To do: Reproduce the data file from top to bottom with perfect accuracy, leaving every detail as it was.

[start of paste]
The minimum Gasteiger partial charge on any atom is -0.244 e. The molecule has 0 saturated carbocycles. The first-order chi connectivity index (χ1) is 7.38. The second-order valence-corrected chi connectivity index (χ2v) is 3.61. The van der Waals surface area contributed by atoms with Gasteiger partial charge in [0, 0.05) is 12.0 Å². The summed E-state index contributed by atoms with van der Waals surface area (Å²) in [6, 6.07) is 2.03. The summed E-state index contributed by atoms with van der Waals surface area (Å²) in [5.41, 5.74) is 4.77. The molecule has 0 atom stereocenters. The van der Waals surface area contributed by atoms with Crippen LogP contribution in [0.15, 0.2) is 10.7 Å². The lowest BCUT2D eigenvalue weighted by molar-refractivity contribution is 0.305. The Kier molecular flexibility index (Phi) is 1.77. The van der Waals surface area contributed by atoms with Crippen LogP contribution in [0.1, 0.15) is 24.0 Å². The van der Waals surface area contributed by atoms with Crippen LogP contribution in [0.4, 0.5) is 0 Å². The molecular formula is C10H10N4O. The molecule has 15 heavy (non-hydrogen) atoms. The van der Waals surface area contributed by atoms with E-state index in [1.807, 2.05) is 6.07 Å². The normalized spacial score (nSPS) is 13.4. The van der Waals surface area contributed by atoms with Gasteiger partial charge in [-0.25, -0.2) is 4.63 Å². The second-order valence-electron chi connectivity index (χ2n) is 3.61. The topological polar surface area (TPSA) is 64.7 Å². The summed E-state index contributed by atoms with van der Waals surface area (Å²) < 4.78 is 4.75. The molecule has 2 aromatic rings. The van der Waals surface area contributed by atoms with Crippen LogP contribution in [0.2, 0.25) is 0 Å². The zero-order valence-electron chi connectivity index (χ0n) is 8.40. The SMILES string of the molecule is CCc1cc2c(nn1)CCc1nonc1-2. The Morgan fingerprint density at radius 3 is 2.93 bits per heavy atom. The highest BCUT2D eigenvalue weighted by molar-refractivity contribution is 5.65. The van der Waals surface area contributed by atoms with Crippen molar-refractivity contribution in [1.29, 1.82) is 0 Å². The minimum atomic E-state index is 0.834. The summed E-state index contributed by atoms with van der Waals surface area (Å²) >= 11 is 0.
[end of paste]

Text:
The minimum Gasteiger partial charge on any atom is -0.244 e. The molecule has 0 saturated carbocycles. The first-order chi connectivity index (χ1) is 7.38. The second-order valence-corrected chi connectivity index (χ2v) is 3.61. The van der Waals surface area contributed by atoms with Gasteiger partial charge in [0, 0.05) is 12.0 Å². The summed E-state index contributed by atoms with van der Waals surface area (Å²) in [6, 6.07) is 2.03. The summed E-state index contributed by atoms with van der Waals surface area (Å²) in [5.41, 5.74) is 4.77. The molecule has 0 atom stereocenters. The van der Waals surface area contributed by atoms with Crippen LogP contribution in [0.15, 0.2) is 10.7 Å². The lowest BCUT2D eigenvalue weighted by molar-refractivity contribution is 0.305. The Kier molecular flexibility index (Phi) is 1.77. The van der Waals surface area contributed by atoms with Crippen LogP contribution in [0.1, 0.15) is 24.0 Å². The van der Waals surface area contributed by atoms with Crippen LogP contribution in [0.4, 0.5) is 0 Å². The molecular formula is C10H10N4O. The molecule has 15 heavy (non-hydrogen) atoms. The van der Waals surface area contributed by atoms with E-state index in [1.807, 2.05) is 6.07 Å². The normalized spacial score (nSPS) is 13.4. The van der Waals surface area contributed by atoms with Gasteiger partial charge in [-0.25, -0.2) is 4.63 Å². The second-order valence-electron chi connectivity index (χ2n) is 3.61. The topological polar surface area (TPSA) is 64.7 Å². The summed E-state index contributed by atoms with van der Waals surface area (Å²) < 4.78 is 4.75. The molecule has 2 aromatic rings. The van der Waals surface area contributed by atoms with Crippen LogP contribution in [0.2, 0.25) is 0 Å². The zero-order valence-electron chi connectivity index (χ0n) is 8.40. The SMILES string of the molecule is CCc1cc2c(nn1)CCc1nonc1-2. The Morgan fingerprint density at radius 3 is 2.93 bits per heavy atom. The highest BCUT2D eigenvalue weighted by molar-refractivity contribution is 5.65. The van der Waals surface area contributed by atoms with Crippen molar-refractivity contribution in [1.29, 1.82) is 0 Å². The minimum atomic E-state index is 0.834. The summed E-state index contributed by atoms with van der Waals surface area (Å²) >= 11 is 0.